This doesn't make any sense. PCIE has been giving us plenty of bandwidth, it's always stayed ahead of actual needed performance. Its also a tried and true fact that 16 lanes of the thing are unnecessary for today's graphics cards. The performance difference between using 16 and 4 lanes is only marginal. The difference between x8 and x16 is pretty much zero. In fact some tested higher in x8 but within margin of error. This is why hooking up your graphics card over thunderbolt is a liable idea.
You are assuming the only use GPUs have are for gaming. That's not true. The article CLEARLY states some of the applications that do benefit from this technology. GPUs are very good at computations, much much faster then CPUs.
This doesn't make any sense. PCIE has been giving us plenty of bandwidth, it's always stayed ahead of actual needed performance. Its also a tried and true fact that 16 lanes of the thing are unnecessary for today's graphics cards. The performance difference between using 16 and 4 lanes is only marginal. The difference between x8 and x16 is pretty much zero. In fact some tested higher in x8 but within margin of error. This is why hooking up your graphics card over thunderbolt is a liable idea.
You are assuming the only use GPUs have are for gaming. That's not true. The article CLEARLY states some of the applications that do benefit from this technology. GPUs are very good at computations, much much faster then CPUs.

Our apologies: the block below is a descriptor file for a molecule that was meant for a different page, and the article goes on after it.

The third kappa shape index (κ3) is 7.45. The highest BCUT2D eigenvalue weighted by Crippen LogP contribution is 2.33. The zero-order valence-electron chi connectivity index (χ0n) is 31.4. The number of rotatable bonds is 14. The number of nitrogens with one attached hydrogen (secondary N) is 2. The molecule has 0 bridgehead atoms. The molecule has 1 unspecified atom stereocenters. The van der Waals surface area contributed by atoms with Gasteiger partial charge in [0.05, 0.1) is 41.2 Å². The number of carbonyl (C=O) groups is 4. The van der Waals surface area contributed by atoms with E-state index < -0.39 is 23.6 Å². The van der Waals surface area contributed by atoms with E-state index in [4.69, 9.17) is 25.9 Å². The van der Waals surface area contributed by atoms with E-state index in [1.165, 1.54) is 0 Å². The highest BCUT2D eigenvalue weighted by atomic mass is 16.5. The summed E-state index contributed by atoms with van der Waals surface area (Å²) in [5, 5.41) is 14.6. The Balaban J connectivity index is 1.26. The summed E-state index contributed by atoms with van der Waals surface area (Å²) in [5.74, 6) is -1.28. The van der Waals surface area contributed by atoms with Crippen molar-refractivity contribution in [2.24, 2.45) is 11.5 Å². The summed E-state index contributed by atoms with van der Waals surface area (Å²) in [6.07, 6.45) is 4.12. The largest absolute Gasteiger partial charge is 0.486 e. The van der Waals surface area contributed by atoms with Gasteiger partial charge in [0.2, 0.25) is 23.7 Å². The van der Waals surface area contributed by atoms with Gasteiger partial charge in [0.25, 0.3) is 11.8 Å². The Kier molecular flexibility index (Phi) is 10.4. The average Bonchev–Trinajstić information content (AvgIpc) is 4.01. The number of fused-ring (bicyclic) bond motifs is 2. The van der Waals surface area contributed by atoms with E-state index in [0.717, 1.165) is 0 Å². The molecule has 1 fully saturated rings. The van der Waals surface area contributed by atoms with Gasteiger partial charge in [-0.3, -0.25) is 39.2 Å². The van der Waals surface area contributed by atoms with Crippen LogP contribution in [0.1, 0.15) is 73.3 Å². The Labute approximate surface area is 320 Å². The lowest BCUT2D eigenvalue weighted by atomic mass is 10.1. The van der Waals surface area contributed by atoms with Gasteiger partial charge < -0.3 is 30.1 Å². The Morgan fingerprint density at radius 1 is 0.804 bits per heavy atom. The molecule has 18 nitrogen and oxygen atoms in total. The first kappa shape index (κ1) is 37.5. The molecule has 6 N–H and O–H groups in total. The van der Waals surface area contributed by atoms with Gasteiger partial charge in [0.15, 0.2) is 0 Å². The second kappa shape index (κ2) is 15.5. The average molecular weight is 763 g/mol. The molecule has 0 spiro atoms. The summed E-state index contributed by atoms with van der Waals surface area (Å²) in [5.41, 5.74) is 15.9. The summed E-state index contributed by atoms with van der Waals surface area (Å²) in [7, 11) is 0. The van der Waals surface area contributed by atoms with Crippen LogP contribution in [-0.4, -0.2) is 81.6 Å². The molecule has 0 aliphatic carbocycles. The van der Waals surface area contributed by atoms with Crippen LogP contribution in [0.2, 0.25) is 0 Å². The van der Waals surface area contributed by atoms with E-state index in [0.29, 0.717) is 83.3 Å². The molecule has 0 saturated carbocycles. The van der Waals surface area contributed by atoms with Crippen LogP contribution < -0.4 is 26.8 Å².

You are correct but so is GameBrigada...for majority of PC users, it's a useless tech...and proprietary, witch makes it even worse.

 

mapesdhs

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Blimey A_J_S_B, what happened to your quoting? :D

Re the article, blows my mind how many people here read this stuff yet
seem able to view this sort of tech only from a gamer perspective. Kinda
bizarre, gaming isn't remotely the cutting edge of GPU tech, never has been.
It can feel like it to those who buy costly GTXs, but in reality the real
cutting edge is in HTPC, defense imaging, etc. SGI's Group Station
was doing GPU stuff 20 years ago which is still not present in the
consumer market (unless that is anyone here knows of a PC that
can load and display a 67GByte 2D image in less than 2 seconds).

Ian.

 

paulbatzing

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Blimey A_J_S_B, what happened to your quoting? :D

Re the article, blows my mind how many people here read this stuff yet
seem able to view this sort of tech only from a gamer perspective. Kinda
bizarre, gaming isn't remotely the cutting edge of GPU tech, never has been.
It can feel like it to those who buy costly GTXs, but in reality the real
cutting edge is in HTPC, defense imaging, etc. SGI's Group Station
was doing GPU stuff 20 years ago which is still not present in the
consumer market (unless that is anyone here knows of a PC that
can load and display a 67GByte 2D image in less than 2 seconds).

Ian.